[SDL] Input Callback?

Jimmy jimmy at jimmysworld.org
Wed Jul 3 12:00:03 PDT 2002

On Wed, 2002-07-03 at 11:38, David Olofson wrote:
    On Tue, 02/07/2002 18:05:00 , Pontus Pihlgren <pontus.pihlgren.5501 at student.uu.se> wrote:
    [...asynchronous event input...]
    >I solved it by placing input handling in a separate 
    Well, that's what SDL would have to do on most platforms anyway.
    Why would you want a callback API, that basically just introduces
    "hidden" synchronization issues?
    IMHO, timestamped events would be much cleaner, more useful, more accurate, safer and more portable. :-)
    >But my real question boils down to: Why doesn't SDL gather the events 
    >automaticaly and pass it to a callback function (such as the event 
    That would require an extra thread, which may be starved in some situations on operating systems with poor scheduling, and thus result in *worse* timing that you have now. It would also introduce sync issues  between the event handling callback and the rest of the application, whether you need the feature or not.
    >Doesn't most OS's allow interupt filters to be installed in the 
    >running kernel?
    No, no current OSes support anything like that for normal event handling.
    (To be correct though, I should perhaps mention that there are some "hacks" that do similar things to what you suggest. One would be Win2k "Kernel Streams" (audio processing), and another would be Mac OS "Classic", which uses callbacks from interrupt context for audio.)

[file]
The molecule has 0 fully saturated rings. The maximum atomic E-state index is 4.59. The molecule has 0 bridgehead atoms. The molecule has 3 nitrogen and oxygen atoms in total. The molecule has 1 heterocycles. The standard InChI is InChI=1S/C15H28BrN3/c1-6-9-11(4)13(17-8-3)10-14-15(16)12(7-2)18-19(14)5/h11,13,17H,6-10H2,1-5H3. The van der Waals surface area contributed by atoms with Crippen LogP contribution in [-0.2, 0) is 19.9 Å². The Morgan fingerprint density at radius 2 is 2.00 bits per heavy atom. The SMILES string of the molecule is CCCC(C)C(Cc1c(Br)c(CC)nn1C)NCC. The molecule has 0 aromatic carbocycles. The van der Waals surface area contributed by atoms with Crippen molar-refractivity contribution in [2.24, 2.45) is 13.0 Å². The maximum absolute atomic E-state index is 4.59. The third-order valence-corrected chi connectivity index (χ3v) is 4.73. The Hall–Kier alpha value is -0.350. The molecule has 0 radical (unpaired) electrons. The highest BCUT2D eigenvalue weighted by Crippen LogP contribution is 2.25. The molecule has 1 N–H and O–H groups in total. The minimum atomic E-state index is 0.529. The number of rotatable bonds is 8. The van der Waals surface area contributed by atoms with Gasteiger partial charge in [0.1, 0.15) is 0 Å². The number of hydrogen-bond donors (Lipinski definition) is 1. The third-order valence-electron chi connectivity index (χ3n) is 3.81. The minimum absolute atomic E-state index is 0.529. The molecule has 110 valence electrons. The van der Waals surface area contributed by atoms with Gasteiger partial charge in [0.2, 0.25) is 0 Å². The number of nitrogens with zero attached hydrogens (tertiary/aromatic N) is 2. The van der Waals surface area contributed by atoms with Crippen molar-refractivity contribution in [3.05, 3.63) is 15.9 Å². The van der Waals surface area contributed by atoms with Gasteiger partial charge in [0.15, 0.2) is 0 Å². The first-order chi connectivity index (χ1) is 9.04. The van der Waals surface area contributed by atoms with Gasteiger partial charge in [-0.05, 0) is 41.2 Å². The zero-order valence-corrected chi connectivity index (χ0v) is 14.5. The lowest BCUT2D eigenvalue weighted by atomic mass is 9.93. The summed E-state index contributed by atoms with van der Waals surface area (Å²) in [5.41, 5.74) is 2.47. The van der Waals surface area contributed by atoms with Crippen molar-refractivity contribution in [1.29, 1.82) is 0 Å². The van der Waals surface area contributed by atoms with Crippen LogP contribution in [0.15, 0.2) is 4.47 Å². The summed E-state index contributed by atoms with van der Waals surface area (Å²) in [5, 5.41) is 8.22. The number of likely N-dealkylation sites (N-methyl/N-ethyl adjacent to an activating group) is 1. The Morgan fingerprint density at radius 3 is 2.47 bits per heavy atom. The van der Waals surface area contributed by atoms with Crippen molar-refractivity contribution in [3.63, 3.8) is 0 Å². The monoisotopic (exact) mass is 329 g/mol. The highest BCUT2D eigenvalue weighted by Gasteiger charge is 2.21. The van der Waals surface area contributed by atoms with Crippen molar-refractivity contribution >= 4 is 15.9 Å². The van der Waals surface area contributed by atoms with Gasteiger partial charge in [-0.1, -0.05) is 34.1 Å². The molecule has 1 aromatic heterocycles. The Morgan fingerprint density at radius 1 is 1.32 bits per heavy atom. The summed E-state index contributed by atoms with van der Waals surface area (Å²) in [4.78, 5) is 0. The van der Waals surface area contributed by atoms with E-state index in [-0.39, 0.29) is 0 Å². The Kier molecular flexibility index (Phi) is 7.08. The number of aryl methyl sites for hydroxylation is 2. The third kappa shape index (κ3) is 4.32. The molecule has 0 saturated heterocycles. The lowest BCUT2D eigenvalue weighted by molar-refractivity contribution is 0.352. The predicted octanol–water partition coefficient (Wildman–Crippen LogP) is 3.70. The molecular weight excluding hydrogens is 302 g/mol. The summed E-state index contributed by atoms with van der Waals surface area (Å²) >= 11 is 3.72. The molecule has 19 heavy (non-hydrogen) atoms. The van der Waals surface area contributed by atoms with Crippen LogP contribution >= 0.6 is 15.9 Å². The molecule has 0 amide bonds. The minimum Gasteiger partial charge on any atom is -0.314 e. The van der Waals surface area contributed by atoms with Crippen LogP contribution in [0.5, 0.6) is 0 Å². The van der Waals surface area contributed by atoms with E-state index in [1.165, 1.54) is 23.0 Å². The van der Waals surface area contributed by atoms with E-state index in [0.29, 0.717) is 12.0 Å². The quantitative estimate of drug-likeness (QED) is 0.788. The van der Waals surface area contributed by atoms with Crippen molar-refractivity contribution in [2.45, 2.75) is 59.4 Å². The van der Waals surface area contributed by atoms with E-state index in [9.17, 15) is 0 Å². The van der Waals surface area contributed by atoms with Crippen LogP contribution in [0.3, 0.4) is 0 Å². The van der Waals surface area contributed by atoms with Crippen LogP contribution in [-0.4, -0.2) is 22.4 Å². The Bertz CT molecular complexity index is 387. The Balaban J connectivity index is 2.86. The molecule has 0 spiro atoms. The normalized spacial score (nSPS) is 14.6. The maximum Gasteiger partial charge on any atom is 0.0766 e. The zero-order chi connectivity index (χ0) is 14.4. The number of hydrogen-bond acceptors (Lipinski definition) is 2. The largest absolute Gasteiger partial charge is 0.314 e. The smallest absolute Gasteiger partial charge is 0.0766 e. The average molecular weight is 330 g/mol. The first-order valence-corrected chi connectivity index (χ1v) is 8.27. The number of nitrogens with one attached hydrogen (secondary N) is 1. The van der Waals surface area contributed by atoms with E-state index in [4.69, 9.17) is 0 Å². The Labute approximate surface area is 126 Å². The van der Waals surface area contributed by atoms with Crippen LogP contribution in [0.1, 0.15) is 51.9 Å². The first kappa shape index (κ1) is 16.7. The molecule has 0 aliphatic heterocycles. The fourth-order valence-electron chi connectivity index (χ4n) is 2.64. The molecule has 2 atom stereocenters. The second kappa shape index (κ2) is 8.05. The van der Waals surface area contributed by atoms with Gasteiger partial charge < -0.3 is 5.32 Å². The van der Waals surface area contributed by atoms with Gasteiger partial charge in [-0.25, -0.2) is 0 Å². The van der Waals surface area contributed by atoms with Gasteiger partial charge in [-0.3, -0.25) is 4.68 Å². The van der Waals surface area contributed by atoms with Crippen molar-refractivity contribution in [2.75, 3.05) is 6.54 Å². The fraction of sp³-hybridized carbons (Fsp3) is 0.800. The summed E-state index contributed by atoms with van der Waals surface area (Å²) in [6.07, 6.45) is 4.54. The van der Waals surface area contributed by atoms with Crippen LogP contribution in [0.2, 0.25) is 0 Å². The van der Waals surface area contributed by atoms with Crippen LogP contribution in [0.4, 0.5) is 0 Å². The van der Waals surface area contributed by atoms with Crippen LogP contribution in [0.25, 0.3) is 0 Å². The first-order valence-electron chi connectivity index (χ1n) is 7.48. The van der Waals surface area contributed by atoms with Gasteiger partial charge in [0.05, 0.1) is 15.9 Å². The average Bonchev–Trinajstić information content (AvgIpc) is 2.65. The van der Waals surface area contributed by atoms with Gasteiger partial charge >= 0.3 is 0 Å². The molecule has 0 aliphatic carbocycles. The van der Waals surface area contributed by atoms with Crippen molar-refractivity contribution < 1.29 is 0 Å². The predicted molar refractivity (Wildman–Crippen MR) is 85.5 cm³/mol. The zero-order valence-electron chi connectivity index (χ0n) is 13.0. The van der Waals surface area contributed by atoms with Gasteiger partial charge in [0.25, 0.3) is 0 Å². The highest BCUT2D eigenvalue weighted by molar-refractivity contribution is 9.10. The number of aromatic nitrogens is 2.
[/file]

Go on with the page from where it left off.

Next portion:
>(which SDL could do for you).
    Whatever API SDL uses, I think it should simply timestamp the events and throw them into the event queue.
    Most applications should do fine by processing all pending events once per frame. For example, if you have a logic engine that runs at a fixed "virtual" frame rate (say 100 Hz), you could just calculate which frame every event belongs to, so you can process them at the right logic frame, instead of the normal "process all events before running the logic engine to the logic time of the next video frame."
    Networked real time games and the like could use a separate thread for event processing and networking, to ensure that input events get to the server and/or peers as fast as possible regardless of the video frame rate. (Exactly the same design as you would use for any mixed hard/soft real time system.)
What is the advantage to setting a virtual logic frame rate like this as
opposed to just building your logic to accept arbitrary time indexes
whenever they are called.  

At that point you can process events as quickly as you can read them and
just tell your logic the time index (or let it just read it from the
system) that the event occured at.

This is a genuine question more than a suggestion.

    | David Olofson
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End of Rant.

Jimmy's World (http://www.jimmysworld.org)
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